The Experience of Being Both the Architect and the Client
Situated in a community just outside of San Diego proper, my 1939 built home has simple interior detailing with Spanish Eclectic elements that were typical in this region for that era of home. Having a more modernist sensibility, I wanted to respect the era of the home and interiors while creating a more modern aesthetic. Keep in mind that “modern” is a scary word for many. Often people think it is devoid of warmth or comfort and thoughts wander to images of sterile and cold-feeling spaces; at Asquared Studios however, we believe that modern should really only be considered to be a current period in time. Everything was modern at one time, even my own home. Therefore, think of modern as taking advantage of current available material, technologies and products. So for sake of assigning it a style, let’s call my bathroom renovation a “modern Spanish Eclectic”. My intent was not to mimic a period in time but to respect the existing context or language of the house.
As my own client I did have a budget. However, I often had to remember the same advice we provide our own clients. When a client asks “can I do that”, we answer “we can do pretty much anything, but does it fit within the budget, and do you want to afford it”. When examining the design and execution of specific details or evaluating the merits of specific materials, costs can easily fluctuate. This is what we mean by “do you want to afford it”. Often the most visually clean and elegant detailing is the most time consuming to construct.
Though it has been one year now, the memories loom well in my mind. The constant dust around my house, the never ending questions presented by the contractor and the seemingly never-ending schedule changes due to product delays. As an architect, many of us hope to someday design for ourselves. I am fortunate enough to have had the opportunity to design a bathroom remodel for my own home and experience the architectural process both as the designer and the client.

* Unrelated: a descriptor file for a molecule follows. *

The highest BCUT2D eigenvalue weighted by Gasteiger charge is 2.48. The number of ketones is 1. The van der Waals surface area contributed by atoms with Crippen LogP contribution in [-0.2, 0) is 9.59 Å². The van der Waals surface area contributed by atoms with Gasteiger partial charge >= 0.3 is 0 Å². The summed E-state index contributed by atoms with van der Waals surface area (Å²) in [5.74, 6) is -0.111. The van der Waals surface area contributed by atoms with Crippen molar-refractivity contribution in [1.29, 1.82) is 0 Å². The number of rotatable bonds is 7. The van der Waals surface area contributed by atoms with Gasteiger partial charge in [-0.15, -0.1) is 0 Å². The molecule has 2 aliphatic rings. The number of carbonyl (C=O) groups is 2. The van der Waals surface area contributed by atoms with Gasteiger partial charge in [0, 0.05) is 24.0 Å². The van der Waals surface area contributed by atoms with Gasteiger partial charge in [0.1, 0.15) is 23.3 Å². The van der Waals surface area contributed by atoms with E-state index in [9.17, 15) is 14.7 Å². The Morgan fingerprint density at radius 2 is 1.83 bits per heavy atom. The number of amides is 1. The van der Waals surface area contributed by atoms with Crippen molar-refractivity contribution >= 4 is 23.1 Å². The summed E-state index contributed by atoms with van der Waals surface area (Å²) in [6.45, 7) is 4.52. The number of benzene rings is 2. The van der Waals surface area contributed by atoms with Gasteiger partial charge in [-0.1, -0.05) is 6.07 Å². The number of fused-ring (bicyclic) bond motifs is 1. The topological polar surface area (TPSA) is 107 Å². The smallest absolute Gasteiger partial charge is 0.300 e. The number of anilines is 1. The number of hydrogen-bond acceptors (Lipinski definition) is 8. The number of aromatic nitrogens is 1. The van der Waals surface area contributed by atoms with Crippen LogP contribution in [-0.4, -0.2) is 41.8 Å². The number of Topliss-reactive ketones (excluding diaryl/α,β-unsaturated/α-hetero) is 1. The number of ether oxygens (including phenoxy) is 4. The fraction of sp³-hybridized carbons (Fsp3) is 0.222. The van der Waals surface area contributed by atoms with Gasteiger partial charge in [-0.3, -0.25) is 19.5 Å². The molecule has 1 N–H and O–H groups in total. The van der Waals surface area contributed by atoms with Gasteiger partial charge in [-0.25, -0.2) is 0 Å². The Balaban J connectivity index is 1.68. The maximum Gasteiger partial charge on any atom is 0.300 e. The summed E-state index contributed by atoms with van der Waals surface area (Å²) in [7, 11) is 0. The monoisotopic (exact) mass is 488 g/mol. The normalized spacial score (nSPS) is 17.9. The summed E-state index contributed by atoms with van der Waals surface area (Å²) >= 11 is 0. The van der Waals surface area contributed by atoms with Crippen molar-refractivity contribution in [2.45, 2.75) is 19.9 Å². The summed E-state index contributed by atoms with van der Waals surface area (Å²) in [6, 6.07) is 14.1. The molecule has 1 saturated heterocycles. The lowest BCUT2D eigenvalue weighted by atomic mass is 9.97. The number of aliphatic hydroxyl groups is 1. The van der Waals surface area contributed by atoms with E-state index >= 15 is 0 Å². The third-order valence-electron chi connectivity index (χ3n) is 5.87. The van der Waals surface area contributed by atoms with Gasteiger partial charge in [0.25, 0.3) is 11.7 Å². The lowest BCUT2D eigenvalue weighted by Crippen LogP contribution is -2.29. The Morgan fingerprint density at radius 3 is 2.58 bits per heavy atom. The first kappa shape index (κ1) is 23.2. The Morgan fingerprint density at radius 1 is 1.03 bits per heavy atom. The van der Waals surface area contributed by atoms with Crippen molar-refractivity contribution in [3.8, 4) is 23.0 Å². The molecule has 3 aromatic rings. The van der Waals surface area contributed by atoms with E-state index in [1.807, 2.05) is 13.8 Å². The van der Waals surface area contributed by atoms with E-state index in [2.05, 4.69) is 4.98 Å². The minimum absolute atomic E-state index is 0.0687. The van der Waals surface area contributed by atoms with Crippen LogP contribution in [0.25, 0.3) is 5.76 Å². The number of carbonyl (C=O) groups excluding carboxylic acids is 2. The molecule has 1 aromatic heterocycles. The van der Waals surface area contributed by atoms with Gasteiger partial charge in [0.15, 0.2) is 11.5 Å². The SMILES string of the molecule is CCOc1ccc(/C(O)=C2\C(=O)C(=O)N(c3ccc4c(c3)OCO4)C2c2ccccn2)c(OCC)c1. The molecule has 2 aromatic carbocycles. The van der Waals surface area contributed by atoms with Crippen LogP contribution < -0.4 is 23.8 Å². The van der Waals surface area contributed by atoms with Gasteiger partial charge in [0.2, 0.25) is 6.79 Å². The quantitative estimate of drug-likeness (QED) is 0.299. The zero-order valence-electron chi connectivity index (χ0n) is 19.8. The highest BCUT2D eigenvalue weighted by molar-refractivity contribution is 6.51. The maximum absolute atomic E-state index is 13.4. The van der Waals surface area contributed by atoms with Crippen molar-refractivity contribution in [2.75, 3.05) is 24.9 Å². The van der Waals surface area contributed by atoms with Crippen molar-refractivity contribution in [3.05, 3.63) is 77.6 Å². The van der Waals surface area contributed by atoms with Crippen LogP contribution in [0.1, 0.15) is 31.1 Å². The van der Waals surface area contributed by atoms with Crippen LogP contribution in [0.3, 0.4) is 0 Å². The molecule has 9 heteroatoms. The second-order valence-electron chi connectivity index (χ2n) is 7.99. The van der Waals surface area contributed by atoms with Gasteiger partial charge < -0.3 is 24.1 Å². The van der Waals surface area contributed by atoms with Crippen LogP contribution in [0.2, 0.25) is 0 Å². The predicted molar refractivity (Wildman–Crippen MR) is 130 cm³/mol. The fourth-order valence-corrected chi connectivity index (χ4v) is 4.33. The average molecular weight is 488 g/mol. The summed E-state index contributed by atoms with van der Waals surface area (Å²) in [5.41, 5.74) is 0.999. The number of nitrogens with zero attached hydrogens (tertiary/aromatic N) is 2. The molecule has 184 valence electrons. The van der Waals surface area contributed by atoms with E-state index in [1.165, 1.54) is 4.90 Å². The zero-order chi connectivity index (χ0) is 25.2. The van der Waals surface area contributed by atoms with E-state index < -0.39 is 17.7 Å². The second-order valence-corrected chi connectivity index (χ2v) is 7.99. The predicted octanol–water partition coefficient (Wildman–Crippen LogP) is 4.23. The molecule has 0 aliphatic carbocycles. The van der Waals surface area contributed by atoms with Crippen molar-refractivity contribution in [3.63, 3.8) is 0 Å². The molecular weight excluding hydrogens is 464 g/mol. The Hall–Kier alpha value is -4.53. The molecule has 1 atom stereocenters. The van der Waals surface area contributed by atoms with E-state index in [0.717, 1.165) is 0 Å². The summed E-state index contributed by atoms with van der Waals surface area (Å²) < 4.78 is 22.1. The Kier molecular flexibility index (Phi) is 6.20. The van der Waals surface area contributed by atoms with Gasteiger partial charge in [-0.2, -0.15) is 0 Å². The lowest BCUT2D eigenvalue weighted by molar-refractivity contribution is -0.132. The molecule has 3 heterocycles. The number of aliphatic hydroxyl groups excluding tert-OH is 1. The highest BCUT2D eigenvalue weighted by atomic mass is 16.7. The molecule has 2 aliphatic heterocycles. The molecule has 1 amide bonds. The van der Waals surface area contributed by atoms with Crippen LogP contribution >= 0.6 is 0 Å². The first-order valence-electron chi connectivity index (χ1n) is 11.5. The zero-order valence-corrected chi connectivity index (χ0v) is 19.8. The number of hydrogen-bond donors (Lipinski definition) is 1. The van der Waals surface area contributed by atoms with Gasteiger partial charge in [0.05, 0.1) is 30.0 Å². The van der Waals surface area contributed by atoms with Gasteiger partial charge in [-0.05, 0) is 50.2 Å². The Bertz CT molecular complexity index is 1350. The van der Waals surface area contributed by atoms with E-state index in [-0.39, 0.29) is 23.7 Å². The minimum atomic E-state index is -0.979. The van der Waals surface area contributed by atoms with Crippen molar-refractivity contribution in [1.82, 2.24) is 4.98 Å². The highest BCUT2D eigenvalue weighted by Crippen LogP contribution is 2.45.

We typically experience having to explain the value of our services and what we offer our clients. Is it for the design, our field experience, our professional advice, our listening ear, etc? Well, it’s really all of the above. Being emotionally invested offered a perspective which was a new experience. It is definitely easier for us to assist a client in making rational choices when we can separate emotions from the experience. Although we practice a heightened sense of empathy when it comes to navigating the emotional connections of a project with a client, my own personal experience has given me even a more intuitive sense of how to help our clients navigate a potentially stressful experience.
Now, having had the experience of being my own client, I believe I can be a more successful Architect. We believe there is always room for improvement, and we are continually evaluating our experiences so we can bring these lessons forward to our past, current, and future clients. We look forward to taking our evolving practice and applying it to your next dream.